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Don’t Stress your Gut

October 3, 2018 by Etta Hornsteiner in Health and Wellness

feeling of butterflies in the gut

When I was a child, I always seemed to have a sensitive stomach. I became very aware that certain foods affected me negatively. I remember my mother taking me to the doctor who prescribed for me a bland diet of crackers, soups, teas, and ginger ale soda. I had to say goodbye to sugary foods, especially those sandwich cookies with creamy fillings and the sweet sodas, which we correctly called “sugar water”. Though sad at having to give up some of my favorite foods, I soon became aware that I felt better when I avoided these foods.

I also became aware that certain events made me feel like butterflies were in my stomach. Events such as the first day at a new school, which I endured three times, and when I left home to attend university thousands of miles away in a foreign country. Each time I was terrified and stressed and I felt my gut telling me not to eat.

My gut was making connections between my feelings and the things going on in my life.

The gut–brain connection

Nutrients from the food you eat are absorbed in the small intestine in two ways: through the cells and between the cells. The spaces between the cells are held together by a tight junction. A tight junction is made up of selective barriers that facilitate the transport of molecules between the cells. These thin linings or barriers can become damaged by toxins, infections, drugs, stress/trauma or elevated sugar in the blood. When the lining is damaged, the cells separate making the gut leaky. If undigested food particles or toxins enter between the spaces and go into the bloodstream, they can stimulate various immune cells, which can lead to inflammation in the body including the brain. (Inflammation is like the redness, swelling, and pain you see when you hit your big toe, except it’s inside the body.)

Managing stress can help keep the gut healthy

By identifying the stresses, traumas or triggers in your life, you can work to prevent and address potential issues with your gut. If you manage your stress and keep your gut healthy, you can make a difference in your health in a positive way. Here are some tools to help you do this.

Let yourself become your homework

Work on your hurt trails. Identify your hurt trails. What are some of your painful experiences in life—rejections, failures in school, tragic accidents, illness, death, sexual, physical, or emotional abuse. Since it is usually difficult to be objective concerning yourself, you might find it helpful to work on your hurt trail with a pastor, rabbi, priest, psychiatrist, psychologist,counselor or professional care manager. This is a life journey—the journey to wholeness.

gut health-woman journaling

Take time to breathe

By simply practicing deep breathing you can bring calm and rest to the parasympathetic nervous system. The parasympathetic nervous system is one of three divisions of the autonomic nervous system. Sometimes called the rest-and-digest system, the parasympathetic system conserves energy as it slows the heart rate, increases intestinal and gland activity, and relaxes sphincter muscles in the gastrointestinal tract. These are the benefits you experience when you meditate.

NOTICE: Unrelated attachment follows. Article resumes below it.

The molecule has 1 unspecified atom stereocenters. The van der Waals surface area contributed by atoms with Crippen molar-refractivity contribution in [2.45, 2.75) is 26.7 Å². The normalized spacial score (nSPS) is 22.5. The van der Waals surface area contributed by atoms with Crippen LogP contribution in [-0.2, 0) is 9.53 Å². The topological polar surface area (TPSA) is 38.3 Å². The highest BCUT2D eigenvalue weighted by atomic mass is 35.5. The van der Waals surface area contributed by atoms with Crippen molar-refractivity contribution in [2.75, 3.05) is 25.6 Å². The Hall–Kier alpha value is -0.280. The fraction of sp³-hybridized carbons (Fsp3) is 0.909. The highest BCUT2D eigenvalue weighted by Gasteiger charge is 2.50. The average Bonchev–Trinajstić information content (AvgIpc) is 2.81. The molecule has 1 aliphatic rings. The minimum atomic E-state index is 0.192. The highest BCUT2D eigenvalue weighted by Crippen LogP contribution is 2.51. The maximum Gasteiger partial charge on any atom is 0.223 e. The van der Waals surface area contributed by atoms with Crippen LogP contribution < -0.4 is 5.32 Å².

On the other hand, when you are continually stressed, the body’s sympathetic nervous system—the opposite of the parasympathetic nervous system—that controls fight or flight is very active. The sympathetic nervous system prepares your body for physical and mental activity. It makes your heart beat faster and stronger, constricts blood vessels, raises blood pressure, muscle tension and physical sensation increases, and inhibits digestion, produces cold hands and feet and headaches. Therefore, it is no surprise that when under pressure, you may feel less inclined to eat.

woman sitting on a bench

Friends Life Care in conjunction with Intervention Associates offers Mindfulness Meditation through it’s VigR Programs. Anyone can sign up for a class that will teach you how to make the most of your meditation practice.

Eat gut bacteria food

Good bacteria or probiotics in your gut help to break down your food, absorb nutrients, synthesize certain vitamins, and prevent intruders such as influenza and toxic cancer-forming carcinogens. In addition to boosting your immune system, the good bacteria send messages to your brain and help regulate metabolism.

Some gut bacteria foods are Jerusalem artichokes, broccoli, cabbage, kale, blueberries, beans, fermented plant-based foods such as kimchi, sauerkraut, and pickled vegetables.

purple cabbage

You can also take probiotics as a capsule, powder, liquid, or in yogurt.

Conclusion:
Pain or trauma can cause stress in the body. Stress, if not managed in healthy ways, can negatively impact the body. The gut is one of the places to mirror this disturbance. So don’t ignore changes in the way your gut feels. Try to identify the stress, trauma, or hurt that is negatively affecting your body. You might have to take some time to walk through your hurt trail. But you don’t have to walk alone. Find out how Intervention Associates can help you or a loved one take this walk.
Slow down, take time to breathe, eat healthily and live!

 

Sources:
Sympathetic Nervous System. https://www.ncbi.nlm.nih.gov/pubmedhealth/PMHT0025458/
https://www.sciencedaily.com/terms/parasympathetic_nervous_system.htm
https://www.pcrm.org/media/online/sept2014/seven-foods-to-supercharge-your-gut-bacteria

Depression, The Microbiome & Leaky Gut


Gut microbiota’s effect on mental health: The gut-brain axishttps://www.ncbi.nlm.nih.gov/pmc/articles/PMC5641835/

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